The latest in Wyoming’s long line of anti-labor legislation

Construction workers haul equipment on military road towards Buffalo Fork, Wyoming in this 1898 photo.
Construction workers haul equipment on military road towards Buffalo Fork, Wyoming in this 1898 photo. Recently proposed legislation would curb workers’ rights in Wyoming, a state with a long history of anti-labor attitude. (Courtesy of Marion Doss/Flickr — click to view)
Guest column by Kerry Drake
February 19, 2013

Two bills passed by the Wyoming House and Senate last week are tantamount to state-sanctioned theft of workers’ wages and benefits.

Kerry Drake
Kerry Drake

It’s not surprising, given the state’s long history of anti-labor laws, beginning with the passage of right-to-work legislation 50 years ago. But it is nonetheless outrageous; an intrusion of state government into private business, engineered by members of a party that claims to be against heavy-handed regulation.

House Bill 79, sponsored by Rep. Tim Stubson (R-Casper) allows employers to deny workers pay for their accrued vacation days when they quit or are terminated. The Wyoming attorney general’s office has always held that even if a company has a “use it or lose it” policy on vacation time, workers are entitled to be paid for their unused vacation hours.

Not any more, even if they earned the vacation time. It’s not difficult to imagine a scenario in which a worker has several weeks of vacation time available, but is unable to have time off approved by the company during busy seasons or because of the demands of a job. When that employee leaves, either involuntarily or by choice, all unused vacation time should be considered a benefit that must be paid. HB79, though, allows the employer to simply pocket the money.

“This is wrong,” said Sen. John Hastert (D-Green River) who opposed the bill, which passed 19-11 in the Senate. “If you earn your vacation, that is what it is. If you went there and worked for so many years, you earned that vacation (time).”

Rep. Tim Stubson (R-Casper)
Rep. Tim Stubson (R-Casper)

Unbelievably, the bill’s sponsor said he was surprised at the negative reaction to his handiwork by workers and unions. Stubson actually argued that HB79 is “pro-employee” because employers can only deny payment for accrued vacation time if it is a written policy.

Yes, it’s true that employer and employee must agree how vacation time will be handled. But an employer can effectively make agreeing to the bargain a condition of employment. A potential worker has the right to disagree with the policy, but he or she likely won’t get the job unless they accept the condition.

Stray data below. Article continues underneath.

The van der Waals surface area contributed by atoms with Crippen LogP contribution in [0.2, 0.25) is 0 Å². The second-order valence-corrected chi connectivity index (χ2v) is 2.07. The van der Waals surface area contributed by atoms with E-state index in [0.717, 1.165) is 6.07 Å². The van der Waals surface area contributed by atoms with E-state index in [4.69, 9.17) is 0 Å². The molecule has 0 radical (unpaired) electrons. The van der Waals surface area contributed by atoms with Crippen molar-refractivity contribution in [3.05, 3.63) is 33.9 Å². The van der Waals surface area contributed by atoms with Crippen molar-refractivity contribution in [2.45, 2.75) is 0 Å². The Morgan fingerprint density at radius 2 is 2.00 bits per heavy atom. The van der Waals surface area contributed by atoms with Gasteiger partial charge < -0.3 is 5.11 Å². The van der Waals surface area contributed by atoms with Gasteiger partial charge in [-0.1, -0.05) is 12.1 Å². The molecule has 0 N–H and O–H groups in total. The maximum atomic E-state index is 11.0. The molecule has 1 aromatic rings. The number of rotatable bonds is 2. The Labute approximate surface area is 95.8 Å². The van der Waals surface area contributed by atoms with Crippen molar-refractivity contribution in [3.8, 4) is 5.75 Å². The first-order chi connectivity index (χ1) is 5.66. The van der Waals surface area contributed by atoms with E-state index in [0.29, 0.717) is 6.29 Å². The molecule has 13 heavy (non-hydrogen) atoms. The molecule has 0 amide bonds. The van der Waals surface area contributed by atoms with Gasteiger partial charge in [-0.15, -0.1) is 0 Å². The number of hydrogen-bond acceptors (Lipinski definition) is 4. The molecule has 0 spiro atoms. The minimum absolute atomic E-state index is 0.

Rep. Bill Landen (R-Casper) said the measure allows employers to control an “unfunded liability.” But Hastert said employers know exactly how much vacation time has been accrued and should budget for that amount, whether the time is actually taken or not. “It’s not an unknown expense,” he noted.

Supporters maintained that making companies pay workers for large amounts of vacation time they have banked may cause employers to offer fewer vacation days. That’s unlikely, because many companies have figured out ways to keep employees from banking the time off at all.

Some now make vacation time available during a limited time of the year, so an employee who wants to go on vacation before the time is officially released must “borrow” the time off from the company, to be repaid back in the event the worker leaves the job before “earning” those hours.

Increasingly, fewer companies are offering terminated employees any type of severance pay. Taking away their earned vacation pay places them in a deeper economic hole to climb out of, making it even more difficult to survive while searching for another job.

House Bill 112 is a different kind of theft. This bill amounts to a redistribution of wealth, taking money earned by one class of worker and giving it to another. For restaurant owners, it has the huge benefit of significantly reducing their costs.

Rep. Ruth Ann Petroff (R-Jackson)
Rep. Ruth Ann Petroff (R-Jackson)

Sponsored by Rep. Ruth Ann Petroff (R-Jackson) the bill purports to give employers an opportunity to oversee a tip pooling process that is already used by some restaurant workers.

What it actually does, though, is create a system that takes money that wait staff makes in tips and forces them to share it with other staff, such as employees who bus tables, hosts and hostesses.

Dan Neal, executive director of the Equality State Policy Center, criticized the bill for “taking one position’s wages to subsidize other staff,” while restaurants reduce their costs.